Beyond work requirements, policymakers have devised a variety of other challenges that may stand between a struggling person and access to the benefits they need. A busy parent hoping to figure out what aid their family qualifies for and how to access it will also likely run into intimidating paperwork and arduous in-person appointments. These administrative burdens demand extra time, energy, attention, and resources, luxuries no parent in need can easily spare.
Some of these burdens reveal a darker history, and it is crucial that we understand that history if we are to understand the problems plaguing our safety net today. Historically, many of these regulations have been aimed at controlling mothers (and Black mothers in particular), perpetuating the belief that these mothers are somehow inferior to white, upper-class, married mothers and in need of correction. Long before Reagan’s “welfare queen” rhetoric cast poor Black mothers as villains, mothers’ pensions in the early nineteenth century excluded Black women in favor of upper-class white widows and married mothers, betraying a common belief in sexist and racist stereotypes.
This idea lives on today in the requirements set by some anti-poverty programs in efforts to police and punish benefits recipients’ morality. A certain class of these arbitrary rules, called behavioral requirements, refuse or reduce benefits for recipients based on moral judgements about their behavior. In eleven states, one such requirement, family cap policies, deny increased TANF benefits to mothers who give birth to a new infant while receiving benefits, a transparent effort to control womens’ reproductive choices.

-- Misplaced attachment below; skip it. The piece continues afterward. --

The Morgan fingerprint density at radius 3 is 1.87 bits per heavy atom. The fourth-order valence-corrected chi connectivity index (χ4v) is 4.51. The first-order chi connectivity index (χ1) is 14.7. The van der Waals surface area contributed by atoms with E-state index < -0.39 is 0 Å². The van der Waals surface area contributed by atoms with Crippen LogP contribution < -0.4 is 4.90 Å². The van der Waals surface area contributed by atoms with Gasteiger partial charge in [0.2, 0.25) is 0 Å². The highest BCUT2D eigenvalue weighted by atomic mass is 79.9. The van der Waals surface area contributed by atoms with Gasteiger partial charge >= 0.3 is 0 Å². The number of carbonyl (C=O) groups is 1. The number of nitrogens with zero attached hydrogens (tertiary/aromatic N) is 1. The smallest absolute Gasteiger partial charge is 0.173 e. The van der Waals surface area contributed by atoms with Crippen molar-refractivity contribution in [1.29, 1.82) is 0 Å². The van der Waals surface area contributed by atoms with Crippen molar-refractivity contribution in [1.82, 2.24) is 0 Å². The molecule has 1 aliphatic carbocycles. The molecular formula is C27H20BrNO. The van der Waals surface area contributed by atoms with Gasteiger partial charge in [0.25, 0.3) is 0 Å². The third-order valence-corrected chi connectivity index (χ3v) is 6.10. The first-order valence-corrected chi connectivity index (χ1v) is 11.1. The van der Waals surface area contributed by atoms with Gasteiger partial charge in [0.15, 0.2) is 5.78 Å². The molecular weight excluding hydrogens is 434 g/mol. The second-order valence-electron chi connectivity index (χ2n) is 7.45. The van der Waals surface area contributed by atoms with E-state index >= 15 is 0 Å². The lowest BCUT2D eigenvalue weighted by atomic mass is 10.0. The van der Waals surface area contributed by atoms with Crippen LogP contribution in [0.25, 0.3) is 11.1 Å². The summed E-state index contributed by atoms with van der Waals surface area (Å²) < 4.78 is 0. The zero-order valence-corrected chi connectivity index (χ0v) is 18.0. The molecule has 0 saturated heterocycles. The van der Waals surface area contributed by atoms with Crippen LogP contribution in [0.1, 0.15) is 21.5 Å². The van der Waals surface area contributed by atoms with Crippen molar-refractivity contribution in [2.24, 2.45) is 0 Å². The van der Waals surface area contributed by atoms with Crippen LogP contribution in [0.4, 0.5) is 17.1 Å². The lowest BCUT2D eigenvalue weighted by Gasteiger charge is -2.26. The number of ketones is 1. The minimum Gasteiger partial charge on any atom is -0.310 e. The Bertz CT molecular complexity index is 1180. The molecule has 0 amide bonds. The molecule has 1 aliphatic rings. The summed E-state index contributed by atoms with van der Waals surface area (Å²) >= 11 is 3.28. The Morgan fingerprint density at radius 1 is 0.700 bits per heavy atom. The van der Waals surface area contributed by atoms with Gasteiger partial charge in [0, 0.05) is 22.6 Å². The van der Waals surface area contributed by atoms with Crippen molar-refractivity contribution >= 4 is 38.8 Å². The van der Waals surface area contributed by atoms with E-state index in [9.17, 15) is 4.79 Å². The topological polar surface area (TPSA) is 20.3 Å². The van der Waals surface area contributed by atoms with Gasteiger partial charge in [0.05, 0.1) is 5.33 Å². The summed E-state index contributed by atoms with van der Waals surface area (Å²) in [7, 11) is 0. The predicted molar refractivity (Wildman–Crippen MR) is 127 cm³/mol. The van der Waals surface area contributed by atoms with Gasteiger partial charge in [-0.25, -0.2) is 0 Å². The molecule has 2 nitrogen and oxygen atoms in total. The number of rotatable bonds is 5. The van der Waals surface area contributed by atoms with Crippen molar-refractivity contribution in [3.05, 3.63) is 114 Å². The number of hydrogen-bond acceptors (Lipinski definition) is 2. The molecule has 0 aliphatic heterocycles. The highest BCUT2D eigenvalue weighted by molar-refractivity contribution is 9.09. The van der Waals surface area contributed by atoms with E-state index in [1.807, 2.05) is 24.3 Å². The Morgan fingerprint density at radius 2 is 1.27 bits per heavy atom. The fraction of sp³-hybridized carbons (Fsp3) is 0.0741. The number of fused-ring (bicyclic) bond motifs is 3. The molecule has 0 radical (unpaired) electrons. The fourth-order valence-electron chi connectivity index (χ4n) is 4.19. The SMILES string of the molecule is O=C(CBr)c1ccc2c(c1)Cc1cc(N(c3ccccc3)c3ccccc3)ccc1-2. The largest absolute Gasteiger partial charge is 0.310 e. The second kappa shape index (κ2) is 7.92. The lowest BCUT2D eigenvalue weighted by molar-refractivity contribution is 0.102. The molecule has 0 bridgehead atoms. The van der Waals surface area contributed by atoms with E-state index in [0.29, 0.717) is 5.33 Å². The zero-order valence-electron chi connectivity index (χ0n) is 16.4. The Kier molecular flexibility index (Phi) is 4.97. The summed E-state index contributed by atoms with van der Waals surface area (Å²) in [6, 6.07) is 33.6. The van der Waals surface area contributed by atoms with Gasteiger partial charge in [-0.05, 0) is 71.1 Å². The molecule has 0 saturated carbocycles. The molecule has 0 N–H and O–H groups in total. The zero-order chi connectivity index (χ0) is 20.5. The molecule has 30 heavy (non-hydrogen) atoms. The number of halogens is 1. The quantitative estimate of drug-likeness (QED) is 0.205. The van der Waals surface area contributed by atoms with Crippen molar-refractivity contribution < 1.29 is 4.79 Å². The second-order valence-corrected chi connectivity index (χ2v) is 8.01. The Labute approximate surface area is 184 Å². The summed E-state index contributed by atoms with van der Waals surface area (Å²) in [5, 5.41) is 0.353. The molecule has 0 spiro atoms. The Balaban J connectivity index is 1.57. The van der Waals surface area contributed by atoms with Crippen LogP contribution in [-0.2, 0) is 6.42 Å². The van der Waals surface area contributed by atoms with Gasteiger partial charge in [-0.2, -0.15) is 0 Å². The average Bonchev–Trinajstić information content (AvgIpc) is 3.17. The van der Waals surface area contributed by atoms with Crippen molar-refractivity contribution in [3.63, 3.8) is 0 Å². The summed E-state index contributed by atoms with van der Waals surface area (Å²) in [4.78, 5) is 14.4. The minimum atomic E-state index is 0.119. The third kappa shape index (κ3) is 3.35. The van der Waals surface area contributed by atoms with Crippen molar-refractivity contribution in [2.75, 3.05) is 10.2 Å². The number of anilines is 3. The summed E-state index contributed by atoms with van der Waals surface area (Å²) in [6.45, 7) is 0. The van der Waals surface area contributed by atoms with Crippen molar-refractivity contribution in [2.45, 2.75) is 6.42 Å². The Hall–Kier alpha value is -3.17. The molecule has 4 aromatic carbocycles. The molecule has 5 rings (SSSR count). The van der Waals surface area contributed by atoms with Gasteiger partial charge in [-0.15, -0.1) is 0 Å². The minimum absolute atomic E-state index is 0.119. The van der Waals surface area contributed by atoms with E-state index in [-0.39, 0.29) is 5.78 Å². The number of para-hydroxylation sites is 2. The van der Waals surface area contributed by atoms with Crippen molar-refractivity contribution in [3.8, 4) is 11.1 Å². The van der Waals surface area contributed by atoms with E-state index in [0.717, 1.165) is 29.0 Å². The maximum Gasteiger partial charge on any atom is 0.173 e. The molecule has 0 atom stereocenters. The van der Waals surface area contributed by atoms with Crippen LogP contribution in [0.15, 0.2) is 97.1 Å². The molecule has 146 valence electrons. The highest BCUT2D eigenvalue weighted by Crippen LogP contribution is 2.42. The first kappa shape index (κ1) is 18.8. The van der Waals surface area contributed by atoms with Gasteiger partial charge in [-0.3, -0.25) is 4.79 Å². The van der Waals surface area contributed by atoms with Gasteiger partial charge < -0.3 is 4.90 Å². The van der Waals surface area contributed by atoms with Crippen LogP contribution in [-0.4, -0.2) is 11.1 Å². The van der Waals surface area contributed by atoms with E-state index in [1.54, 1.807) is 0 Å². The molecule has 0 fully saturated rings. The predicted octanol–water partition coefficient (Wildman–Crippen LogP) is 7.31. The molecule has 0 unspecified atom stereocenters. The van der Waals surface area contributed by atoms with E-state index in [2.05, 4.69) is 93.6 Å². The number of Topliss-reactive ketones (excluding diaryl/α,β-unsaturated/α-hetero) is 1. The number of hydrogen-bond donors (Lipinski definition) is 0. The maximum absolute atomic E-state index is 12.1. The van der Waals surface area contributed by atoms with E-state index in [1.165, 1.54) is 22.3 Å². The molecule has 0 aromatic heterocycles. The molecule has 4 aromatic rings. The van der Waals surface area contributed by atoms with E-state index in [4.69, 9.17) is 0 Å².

It’s no wonder that the U.S. safety net, steeped in these racist, classist, and misogynistic ideas, has been shown to instill feelings of indignity in the vulnerable individuals and families relying on it to survive. In a study of Black women experiencing food insecurity, one woman described the degrading experience of complying with SNAP program requirements:
When I was reapplying for food stamps, I remembered how I was made to feel. Because of my working schedule I would have to take off for the day or try to get out early, which, of course, wasn’t good workwise. I just felt demeaned. Because, yes, I turned in my pay stubs regularly. But they would lose my paperwork! They’d make me go back to the office again and again.
Between the exhaustion of complying with burdensome requirements and the dehumanizing effects of navigating these systems, it’s no surprise that many are unable to secure and maintain this aid. In fact, an Urban Institute study revealed that 1 in 4 of those living beneath the poverty line do not receive any aid from six of the most common social safety net policies, including SNAP, TANF, and the Special Supplemental Nutrition Program for Women, Infants, and Children (WIC).
A Chance to Rewrite How Our Policy Treats Poverty
The economic fallout from the COVID-19 pandemic has created record food insecurity and surging unemployment. For the 37 percent of Americans who reported they would struggle to cover a $400 emergency expense even before the pandemic, this crisis only highlighted the economic precarity they face. For these households, one destabilizing event like a lost job or emergency medical expense can be enough to send them down a path they know all too well—the spiral into hardship.